Nearly all lead batteries are made of recycled lead and plastic, and all are recycled at the end of their service lives. For more information on battery recycling, visit the recycling section.

How a battery is made

How a Battery is Made

The initial process begins with the manufacturing of grids from an alloy of lead mixed with a small percentage of other metals. The grids conduct the current and provide a structure for the active material to adhere.

Next, a paste mixture of lead oxide - which is powdered lead and other materials - sulfuric acid and water is applied to the grids. Expander material made of powdered sulfates is added to the paste to produce negative plates

From there, a pasted plate will need to be cured. Curing typically takes place in a controlled environment with warm to high temperatures and modifying humidity for two to four continuous days. During this process, the crystallization growth occurs which binds the paste to the grids. Once cured, the plates are required to completely cool and dry.

Once the plates are ready, they will need to be alternatively stacked with a piece of separator between them. Separators are sheets of porous material that prevent short circuits, yet allow electrical current to flow between the plates. Once appropriately combined, all the positives are connected together, and separately, all the negatives are connected together. This combination of positives, negatives and separators combined is referred to as an element. The elements are then properly oriented and inserted into the battery case and welded together. Elements are typically arranged in series, in order for the 2 volt cell to reach 6, 12 or whatever the intended voltage of the final battery.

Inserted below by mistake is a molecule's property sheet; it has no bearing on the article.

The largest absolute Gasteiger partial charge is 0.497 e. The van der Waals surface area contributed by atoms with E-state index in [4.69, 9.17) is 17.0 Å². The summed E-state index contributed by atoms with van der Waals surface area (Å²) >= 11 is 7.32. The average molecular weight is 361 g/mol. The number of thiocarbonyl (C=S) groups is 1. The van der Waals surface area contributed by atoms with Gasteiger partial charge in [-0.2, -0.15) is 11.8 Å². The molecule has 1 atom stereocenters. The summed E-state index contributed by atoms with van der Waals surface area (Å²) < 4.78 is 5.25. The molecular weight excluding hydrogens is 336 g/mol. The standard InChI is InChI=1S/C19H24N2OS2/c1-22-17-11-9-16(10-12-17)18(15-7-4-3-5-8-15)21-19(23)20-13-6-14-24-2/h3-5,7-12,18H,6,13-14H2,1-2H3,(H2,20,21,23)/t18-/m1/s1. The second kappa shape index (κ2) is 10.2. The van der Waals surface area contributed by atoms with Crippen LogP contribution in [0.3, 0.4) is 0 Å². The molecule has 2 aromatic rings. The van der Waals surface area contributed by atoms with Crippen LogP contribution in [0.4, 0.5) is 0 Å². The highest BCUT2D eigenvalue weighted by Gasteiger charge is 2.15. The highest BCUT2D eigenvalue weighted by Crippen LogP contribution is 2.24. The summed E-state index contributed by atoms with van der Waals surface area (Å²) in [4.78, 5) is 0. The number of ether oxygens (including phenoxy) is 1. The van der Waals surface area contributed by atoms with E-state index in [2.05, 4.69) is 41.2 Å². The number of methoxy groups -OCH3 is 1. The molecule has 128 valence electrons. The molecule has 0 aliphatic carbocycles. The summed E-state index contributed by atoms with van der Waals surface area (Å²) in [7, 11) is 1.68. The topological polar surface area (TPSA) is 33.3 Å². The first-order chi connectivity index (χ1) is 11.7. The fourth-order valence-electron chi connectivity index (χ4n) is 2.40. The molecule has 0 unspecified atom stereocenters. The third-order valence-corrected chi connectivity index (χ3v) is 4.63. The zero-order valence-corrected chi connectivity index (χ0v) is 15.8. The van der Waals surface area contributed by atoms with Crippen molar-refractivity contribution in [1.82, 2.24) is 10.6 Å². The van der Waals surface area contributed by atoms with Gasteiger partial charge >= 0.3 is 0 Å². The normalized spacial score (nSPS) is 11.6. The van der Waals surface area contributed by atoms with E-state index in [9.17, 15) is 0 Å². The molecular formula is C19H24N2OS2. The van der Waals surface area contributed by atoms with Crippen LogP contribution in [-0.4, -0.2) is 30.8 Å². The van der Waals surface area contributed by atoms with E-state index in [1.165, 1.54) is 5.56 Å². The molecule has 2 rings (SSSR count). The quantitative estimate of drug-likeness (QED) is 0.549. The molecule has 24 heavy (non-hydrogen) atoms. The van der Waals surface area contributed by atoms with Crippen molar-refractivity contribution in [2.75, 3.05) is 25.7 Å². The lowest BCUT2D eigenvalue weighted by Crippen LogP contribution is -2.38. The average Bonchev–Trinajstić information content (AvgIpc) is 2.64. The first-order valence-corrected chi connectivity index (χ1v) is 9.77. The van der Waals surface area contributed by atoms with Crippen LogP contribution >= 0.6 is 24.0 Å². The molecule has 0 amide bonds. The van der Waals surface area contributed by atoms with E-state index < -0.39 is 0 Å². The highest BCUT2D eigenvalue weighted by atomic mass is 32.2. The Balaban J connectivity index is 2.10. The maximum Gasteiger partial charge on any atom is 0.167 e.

Next, a cover is sealed to the top of the case, which contains the connected elements, and the terminal posts are formed outside creating an acid tight seall.

Since the battery construction is now complete, it can be filled with sulfuric acid or electrolyte and placed onto the formation charge. During the formation charge, the battery is connected to an electrical source and charged for many hours.

Finally, once a battery is fully formed, it will endure various quality checks and be cleaned and labeled before arriving at a location for sale.

How a Battery works

How a Battery Works

Battery Basics and Battery Functions

A battery stores electricity for future use. It develops voltage from the chemical reaction produced when two unlike materials, such as the positive and negative plates, are immersed in the electrolyte, a solution of sulfuric acid and water. In a typical lead battery, the voltage is approximately 2 volts per cell, for a total of 12 volts. Electricity flows from the battery as soon as there is a circuit between the positive and negative terminals. This happens when any load that needs electricity, such as the radio, is connected to the battery.

Discharging and Charging Process

Lead batteries operate in a constant process of charge and discharge. to a load flows that needs electricity, such as a starter in a car, current from the battery, and the battery then begins to discharge. As a battery begins to discharge, the lead plates become more alike, the acid becomes weaker and the voltage drops.

A full charge restores the chemical difference between the plates and leaves the battery ready to deliver its full power. In a vehicle, charging happens when you are driving and the alternator generates current to put back into the battery.

What to do with a Dead Battery The unique process of discharge and charge in lead batteries means that energy can be discharged and restored repeatedly. This is what is known as the cycling ability in a battery. If the battery won't start your car, you usually refer to it as dead even though that is not technically correct. A battery that is discharged, from leaving your headlights on or from a damaged alternator, can be recharged at full capacity. Whereas, a battery at the end of its service life can’t be recharged enough to restore to a useful power level, then it is truly dead and must be replaced.